There is no way to avoid this, as hi-tech aquariums must have a balance in terms of their lighting, CO2, and other minerals and nutrients percentages and levels.
Cabomba plants grow mostly in loose soils and do not have their roots deeply in the ground when found out in the wild. Moreover, it is uncommon to see them on cobblestones, sandy places, or even rock edges.
Essentially, though, the substrate is irrelevant, as Cabombas can grow in any substrate since they absorb nutrients from the waters they are found in.
CO2 And Fertilization
CO2 supplementation helps to keep the Cabomba healthy and promotes quicker shoot development, though the plants will also survive without it in strong lighting conditions.
Fertilizer injection is also advised. This should be conducted on a frequent basis if you want elegant and thriving plants, as Cabombas are extremely difficult to grow without fertilizer.
Even though Cabomba can also have their roots under the substrate, they are not feeding themselves from it.
As we have already mentioned, Cabomba are absorbing the nutrients and minerals they need to grow from the water they are in, so a product like Seachem Excel will help you properly take care of them.
The issue, in this case, is that the higher the level of CO2 and copper, which most fertilizers on the market include, the more harmful the fertilizer turns out to be for the other living organisms in the aquarium, like shrimps.
Care And Maintenance Of Cabomba
Interestingly, the aquarium market frequently labels Cabombas as “simple to care for.” Of course, if you provide optimum conditions with the right amounts of CO2, nutrients, and sunshine, these plants will develop quickly, and they will do so efficiently.
The only issue with this is that, in order to create a balanced high-tech aquarium that will be ideal for plants like Cabomba, you will have to first understand how to maintain it that way.
Cabomba require a lot of nutrients and sunshine to thrive and keep their colorful shoots like the red ones you find in Cabomba Furcata or the lime-green in Cabomba Caroliniana and Cabomba Aquatica.
These plants’ primary need to grow is getting enough light, which is very important if you truly wish for them to remain healthy and vibrant forever.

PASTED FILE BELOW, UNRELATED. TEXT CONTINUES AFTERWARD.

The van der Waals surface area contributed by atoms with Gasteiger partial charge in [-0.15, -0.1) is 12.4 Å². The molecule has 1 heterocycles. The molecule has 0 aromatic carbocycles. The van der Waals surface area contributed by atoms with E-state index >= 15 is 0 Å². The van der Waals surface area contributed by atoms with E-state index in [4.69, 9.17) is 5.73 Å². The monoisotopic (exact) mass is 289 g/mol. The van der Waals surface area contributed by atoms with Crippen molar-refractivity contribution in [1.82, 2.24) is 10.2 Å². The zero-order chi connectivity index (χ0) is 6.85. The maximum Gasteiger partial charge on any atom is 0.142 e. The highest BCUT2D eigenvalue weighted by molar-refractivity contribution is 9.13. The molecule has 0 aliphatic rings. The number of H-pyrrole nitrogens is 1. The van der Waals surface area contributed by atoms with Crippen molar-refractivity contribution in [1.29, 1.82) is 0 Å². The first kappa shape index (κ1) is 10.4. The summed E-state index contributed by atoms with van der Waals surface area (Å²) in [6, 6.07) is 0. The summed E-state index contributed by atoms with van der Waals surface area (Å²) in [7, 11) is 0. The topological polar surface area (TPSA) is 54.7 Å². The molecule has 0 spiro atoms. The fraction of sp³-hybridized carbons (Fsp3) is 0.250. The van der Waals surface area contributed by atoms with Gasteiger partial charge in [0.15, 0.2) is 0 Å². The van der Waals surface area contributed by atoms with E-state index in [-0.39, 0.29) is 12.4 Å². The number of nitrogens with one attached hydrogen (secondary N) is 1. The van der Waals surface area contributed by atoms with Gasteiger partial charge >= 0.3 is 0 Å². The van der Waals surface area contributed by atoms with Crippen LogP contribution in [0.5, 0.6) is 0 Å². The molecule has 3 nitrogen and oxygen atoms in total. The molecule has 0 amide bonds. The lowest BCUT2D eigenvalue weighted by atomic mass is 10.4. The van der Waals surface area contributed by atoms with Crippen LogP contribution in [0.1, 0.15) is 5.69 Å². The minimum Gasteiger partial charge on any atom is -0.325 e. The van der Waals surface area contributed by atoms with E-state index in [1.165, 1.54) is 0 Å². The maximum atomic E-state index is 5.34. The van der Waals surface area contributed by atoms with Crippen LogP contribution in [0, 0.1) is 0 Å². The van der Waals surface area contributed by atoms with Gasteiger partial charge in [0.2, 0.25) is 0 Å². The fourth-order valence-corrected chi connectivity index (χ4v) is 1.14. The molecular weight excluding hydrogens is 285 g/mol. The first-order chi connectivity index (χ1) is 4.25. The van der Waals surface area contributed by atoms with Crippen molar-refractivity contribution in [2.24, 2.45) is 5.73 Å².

The Cabombas that have a green color requires a minimum of 30 to 40 PAR of lighting, whereas the red ones need even more than that, so something between 40 and 50 is ideal.
Limiting nitrates is also important if you want the true colors to display. As previously stated, the lights should be left on for a minimum of 10 to 12 hours every day.
The Cabomba plants take a good portion of the nutrients they need from the water column, which means that you need to regularly add fertilizer dozes to the water to aid with their development.
Cabomba plants grow quickly, adding up to 1 inch or 2.5 centimeters every day when growing circumstances are suitable.
As a result, their rapid growth rate may necessitate regular trimming, otherwise, Cabombas may grow all the way to the tank’s surface if not trimmed on a regular basis.
Broken stems and decomposed leaves in the aquarium might block the tank’s filter and degrade the quality of the water; thus, they must be removed together with the pruned unwanted stems and disposed of with them to ensure a healthy and clean ecosystem in the aquarium.
Cabomba’s Planting And Propagation
Cabomba Caroliniana looks good in the backdrop of filled aquariums. Cabomba Furcata can also be used to highlight decorations in the middle of big aquariums.
Fill the substrate with fresh and healthy stems by putting them more than an inch below the substrate. Do not forget to trim the bottom two to three pairs of leaves before planting in sets of five or six roots.
At first, the roots might struggle to stay under the substrate, but you can simply force them back under it by using tweezers if you see that they float to the surface.
Another option that is even better is to use some weights to keep the Cabomba in place and make sure they are rooted in the substrate.
Since Cabomba are usually free-floating, you can also choose to grow them on the water’s surface. However, most people do prefer to ground them in the substrate for a more aesthetically pleasing result.
If you do, however, decide to let your Cabomba flow on the water, that is very simple to achieve.
All you have to do is buy some healthy and vivid Cabomba stems from the store, remove the rubber bands that are binding them, follow a proper disinfecting procedure, and put them in the aquarium.
Once that is done, your Cabomba will be floating on the aquarium’s water surface and their roots will soon sprout from the stems.
The Cabomba plants’ development process can be a rapid one, and their propagation process can be asexual (by fragmentation) or sexual (through emerging blossoms).
Cabomba plants can easily multiply in the tank by taking terminal cuttings from a grown stem in the tank and placing them in the substrate.
How much or how little you will cut the stems is entirely based on your preference, but 4 to 5 inches or 10 to 12 centimeters is generally sufficient.
When cutting the stems, make sure to do it gently to prevent breaking or harming the Cabombas’ thin stems, which are delicate and can instantly break.
Furthermore, by trimming the Cabomba top, you will notice how thicker they will start becoming. Therefore, repeating this procedure till the plants grow bushy enough for you is highly recommended.
Benefits Of Having Cabomba Plants In Your Aquarium
- Aquascape: Cabomba is an excellent option if you wish to create Jungle aquascaping.